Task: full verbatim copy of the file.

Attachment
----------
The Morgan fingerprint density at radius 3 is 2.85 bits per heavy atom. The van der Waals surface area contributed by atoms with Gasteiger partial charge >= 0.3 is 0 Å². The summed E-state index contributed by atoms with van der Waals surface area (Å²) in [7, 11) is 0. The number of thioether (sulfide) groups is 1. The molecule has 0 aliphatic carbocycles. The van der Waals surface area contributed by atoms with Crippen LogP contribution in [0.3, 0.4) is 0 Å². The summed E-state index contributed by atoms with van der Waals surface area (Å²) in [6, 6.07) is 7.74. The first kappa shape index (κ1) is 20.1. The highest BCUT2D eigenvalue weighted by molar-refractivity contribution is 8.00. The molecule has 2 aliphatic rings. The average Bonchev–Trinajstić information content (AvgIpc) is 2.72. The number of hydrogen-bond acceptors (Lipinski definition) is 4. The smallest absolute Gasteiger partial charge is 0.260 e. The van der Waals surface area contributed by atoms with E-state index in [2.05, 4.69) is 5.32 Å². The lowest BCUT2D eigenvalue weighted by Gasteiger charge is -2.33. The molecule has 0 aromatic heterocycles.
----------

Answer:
The Morgan fingerprint density at radius 3 is 2.85 bits per heavy atom. The van der Waals surface area contributed by atoms with Gasteiger partial charge >= 0.3 is 0 Å². The summed E-state index contributed by atoms with van der Waals surface area (Å²) in [7, 11) is 0. The number of thioether (sulfide) groups is 1. The molecule has 0 aliphatic carbocycles. The van der Waals surface area contributed by atoms with Crippen LogP contribution in [0.3, 0.4) is 0 Å². The summed E-state index contributed by atoms with van der Waals surface area (Å²) in [6, 6.07) is 7.74. The first kappa shape index (κ1) is 20.1. The highest BCUT2D eigenvalue weighted by molar-refractivity contribution is 8.00. The molecule has 2 aliphatic rings. The average Bonchev–Trinajstić information content (AvgIpc) is 2.72. The number of hydrogen-bond acceptors (Lipinski definition) is 4. The smallest absolute Gasteiger partial charge is 0.260 e. The van der Waals surface area contributed by atoms with E-state index in [2.05, 4.69) is 5.32 Å². The lowest BCUT2D eigenvalue weighted by Gasteiger charge is -2.33. The molecule has 0 aromatic heterocycles.